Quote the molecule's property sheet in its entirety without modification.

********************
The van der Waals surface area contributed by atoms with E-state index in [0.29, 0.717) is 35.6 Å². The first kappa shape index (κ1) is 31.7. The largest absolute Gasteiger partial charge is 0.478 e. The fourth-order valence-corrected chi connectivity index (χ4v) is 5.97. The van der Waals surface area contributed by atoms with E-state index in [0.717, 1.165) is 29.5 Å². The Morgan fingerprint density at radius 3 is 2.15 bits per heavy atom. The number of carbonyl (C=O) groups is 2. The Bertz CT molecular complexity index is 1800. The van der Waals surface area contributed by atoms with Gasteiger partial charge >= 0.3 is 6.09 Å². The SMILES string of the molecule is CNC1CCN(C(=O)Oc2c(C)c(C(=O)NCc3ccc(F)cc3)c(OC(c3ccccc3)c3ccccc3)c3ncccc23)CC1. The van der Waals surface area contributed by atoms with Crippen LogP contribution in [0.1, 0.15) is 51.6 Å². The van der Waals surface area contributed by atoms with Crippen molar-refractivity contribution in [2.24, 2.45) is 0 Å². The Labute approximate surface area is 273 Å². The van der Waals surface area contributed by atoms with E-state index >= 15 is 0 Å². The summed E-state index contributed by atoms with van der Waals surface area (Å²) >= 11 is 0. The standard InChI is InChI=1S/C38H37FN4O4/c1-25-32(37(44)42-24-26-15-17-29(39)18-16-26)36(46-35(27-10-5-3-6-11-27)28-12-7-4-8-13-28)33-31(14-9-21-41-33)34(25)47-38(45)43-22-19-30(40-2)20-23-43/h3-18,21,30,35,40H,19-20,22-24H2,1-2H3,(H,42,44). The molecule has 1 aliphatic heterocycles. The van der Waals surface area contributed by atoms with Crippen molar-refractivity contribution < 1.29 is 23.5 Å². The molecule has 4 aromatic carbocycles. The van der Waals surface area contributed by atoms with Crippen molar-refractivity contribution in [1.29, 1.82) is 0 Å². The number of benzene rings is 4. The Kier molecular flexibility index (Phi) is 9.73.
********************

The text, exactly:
The van der Waals surface area contributed by atoms with E-state index in [0.29, 0.717) is 35.6 Å². The first kappa shape index (κ1) is 31.7. The largest absolute Gasteiger partial charge is 0.478 e. The fourth-order valence-corrected chi connectivity index (χ4v) is 5.97. The van der Waals surface area contributed by atoms with E-state index in [0.717, 1.165) is 29.5 Å². The Morgan fingerprint density at radius 3 is 2.15 bits per heavy atom. The number of carbonyl (C=O) groups is 2. The Bertz CT molecular complexity index is 1800. The van der Waals surface area contributed by atoms with Gasteiger partial charge >= 0.3 is 6.09 Å². The SMILES string of the molecule is CNC1CCN(C(=O)Oc2c(C)c(C(=O)NCc3ccc(F)cc3)c(OC(c3ccccc3)c3ccccc3)c3ncccc23)CC1. The van der Waals surface area contributed by atoms with Crippen LogP contribution in [0.1, 0.15) is 51.6 Å². The van der Waals surface area contributed by atoms with Crippen molar-refractivity contribution in [2.24, 2.45) is 0 Å². The Labute approximate surface area is 273 Å². The van der Waals surface area contributed by atoms with E-state index >= 15 is 0 Å². The summed E-state index contributed by atoms with van der Waals surface area (Å²) >= 11 is 0. The standard InChI is InChI=1S/C38H37FN4O4/c1-25-32(37(44)42-24-26-15-17-29(39)18-16-26)36(46-35(27-10-5-3-6-11-27)28-12-7-4-8-13-28)33-31(14-9-21-41-33)34(25)47-38(45)43-22-19-30(40-2)20-23-43/h3-18,21,30,35,40H,19-20,22-24H2,1-2H3,(H,42,44). The molecule has 1 aliphatic heterocycles. The van der Waals surface area contributed by atoms with Crippen molar-refractivity contribution < 1.29 is 23.5 Å². The molecule has 4 aromatic carbocycles. The van der Waals surface area contributed by atoms with Crippen molar-refractivity contribution in [1.29, 1.82) is 0 Å². The number of benzene rings is 4. The Kier molecular flexibility index (Phi) is 9.73.